Solving Nested Navigation in React with TypeScript

On a recent project, we needed to support multi-level tab bar navigation within our application. With multiple variations of tab bars, each page needed to know which tabs to show. We found that TypeScript offered a good solution.

For this particular application, we are using Material-UI’s Tab Bar component for navigation. However, the presented approach works with other APIs as well.

Here is an example of nested navigation that has similar logic:

Produce is a subset of Grocery List, as are Breads and Grains and Snacks. So, if the user clicks on Errands, they should no longer be able to access the subsections belonging to Grocery List.

It turns out that TypeScript is well suited to handle the problem of describing the unique combinations of sections and subsections. Using typed objects to collect the valid combinations of sections and subsections will enforce that invalid states are impossible.

Here’s how we put it all together.

1. Custom Provider

First, we create a context to keep track of the selected Section. The definition of Section will likely be strongly tied to the business logic of the application.

Section can also be used to represent the differentiation between user-group specific views or modes of the application. This definition will work for the example above:

export type Section = WeekendProjectsSection | GroceryListSection | ErrandSection | null;

Null represents the state where nothing is selected; there are other ways to handle this case.

Take a look at the definition of the SectionProvider.

import * as React from "react";
import { Section } from "client/core";

export const SectionContext = React.createContext({
  selected: null as Section,
  setSelected: (url: Section) => {},

export const SectionProvider = SectionContext.Provider;

export interface Props {
  selected: Section;

export function ActivatedSection(props: Props) {
  const context = React.useContext(SectionContext);
  React.useEffect(() => {
    return () => {};
  }, []);
  return null;

The ActivatedSection component can then be dropped on a page and linked to the Section where it belongs, and the state will update.

The React.useEffect() hook in ActivatedSection provides a way to tell React which side effects to run at any point in its lifecycle. Think about it like the combination of the React class lifecycle method: componentDidMountcomponentDidUpdate, and componentWillUnmount.  Here, we are telling the tab bar to render with the correct selected state.

The second argument to useEffect() tells React to skip the effect if its value has not changed. Here, we pass in an [] to make it run the effect only once, on mounting.

If you want to learn more about React.useContext() or React.useEffect() hooks, check out the docs.

2. Type-Aware Tab Bar

Now we’ll define a type to describe a set of tabs that belong to a tab bar. The tab bar component will receive TabBarInfo as props to build itself.

import { Prism } from "@atomic-object/lenses";
import { Section } from "client/core";
import * as React from "react";

export type TabBarInfo = {
  prism: Prism<Section, string | undefined>;
  tabInfo: {
    value: string | undefined;
    label: string | React.ReactElement;
    route: string;

type PrismType = (props?: any) => string | undefined;

export interface TabBarInfoGivenT extends TabBarInfo {
  prism: Prism<Section, string | undefined>;
  tabInfo: TabInfo<ReturnType>[];

export interface TabInfo {
  value: T;
  label: string | React.ReactElement;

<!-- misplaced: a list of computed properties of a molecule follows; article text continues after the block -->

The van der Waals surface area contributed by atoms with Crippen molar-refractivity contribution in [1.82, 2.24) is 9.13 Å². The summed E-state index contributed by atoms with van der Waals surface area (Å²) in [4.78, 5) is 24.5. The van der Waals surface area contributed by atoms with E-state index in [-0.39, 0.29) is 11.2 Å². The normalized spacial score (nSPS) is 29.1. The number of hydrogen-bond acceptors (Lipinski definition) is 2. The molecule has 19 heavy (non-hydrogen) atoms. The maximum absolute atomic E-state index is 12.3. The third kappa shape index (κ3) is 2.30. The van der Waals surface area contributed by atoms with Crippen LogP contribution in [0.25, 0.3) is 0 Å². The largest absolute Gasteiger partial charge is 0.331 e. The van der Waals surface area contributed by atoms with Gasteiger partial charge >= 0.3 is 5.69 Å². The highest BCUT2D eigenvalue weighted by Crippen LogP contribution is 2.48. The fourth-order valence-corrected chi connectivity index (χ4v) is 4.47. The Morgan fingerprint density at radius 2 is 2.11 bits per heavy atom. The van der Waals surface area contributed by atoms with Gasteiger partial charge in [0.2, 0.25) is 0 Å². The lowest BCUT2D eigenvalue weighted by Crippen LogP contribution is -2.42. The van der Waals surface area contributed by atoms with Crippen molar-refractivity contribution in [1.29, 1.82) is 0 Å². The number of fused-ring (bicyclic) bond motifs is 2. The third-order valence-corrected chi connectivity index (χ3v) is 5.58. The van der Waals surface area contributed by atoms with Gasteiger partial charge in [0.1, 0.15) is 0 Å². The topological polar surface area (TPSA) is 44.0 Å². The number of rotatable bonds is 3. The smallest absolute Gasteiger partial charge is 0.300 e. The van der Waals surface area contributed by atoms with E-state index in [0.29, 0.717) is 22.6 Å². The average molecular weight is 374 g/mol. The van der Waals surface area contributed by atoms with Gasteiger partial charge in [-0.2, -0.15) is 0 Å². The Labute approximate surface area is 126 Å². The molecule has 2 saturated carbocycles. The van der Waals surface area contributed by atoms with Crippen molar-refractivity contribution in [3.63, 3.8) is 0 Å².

route: string;

The goal here is to define the TabBarInfo in terms of T, the type of the prism that retrieves the selected tabs for the section. This eliminates invalid combinations of Sections. We use TabBarInfoGivenT<T> to compose our specific sets of Tabs with its matching prism.

The TabBarInfo for the GroceryList subsections will look like this:

export const groceryTabBarInfo = (): TabBarInfoGivenT<typeof grocerySubSection> => ({
  prism: grocerySubSection,
  tabInfo: [
      route: ProduceRoute.generate(),
      label: "Produce",
      value: "produce",
      route: BreadsAndGrainsRoute.generate(),
      label: "Breads and Grains",
      value: "breadsAndGrains",
      route: SnacksRoute.generate(),
      label: "Snacks",
      value: "snacks",

Prisms are fail-safe getter/setter pairs that represent the location within a data structure. They are used here to return the possible values of subsections, then check the values within tabInfo against them. As a result, any mismatch or typo will be caught.

3. Define Valid States

We will need types that define the valid selectable sections. Starting at the top level, there are types linking every section that is logically related another. For this example, only the path to the ProduceSection will be fully defined.

export type TaskSection = {
  main: "tasks";
  subSection: TaskSubSection;

export type TaskSubSection =
  | WeekendProjectsSections
  | GroceryListSection
  | ErrandsSection;

export type GroceryListSection = {
  taskMain: "groceryList";
  subSection: GroceryListSubSection;
export type GroceryListSubSection =
  | ProduceSection
  | BreadsAndGrainsSection
  | SnacksSection;

export type ProduceSection = {
  groceryMain: "produce";

4. Inside the Component

Now we are ready to put it all together. Inside the subcomponent, in this case, the ProduceList drops right in with the matching selected Section.

export const ProduceList: React.SFC<{}> = props => {
  return (
        main: "tasks",
        subSection: {
          substituteMain: "groceryList",
          subSection: "produce",
   {...} // build the rest of the component here

The beauty of this approach is that nesting can be as deep or shallow as your designs require. Furthermore, there is just one provider that is aware of the entire Section context. Lastly, once the infrastructure is in place, actions such as adding, removing, or changing sections become simple.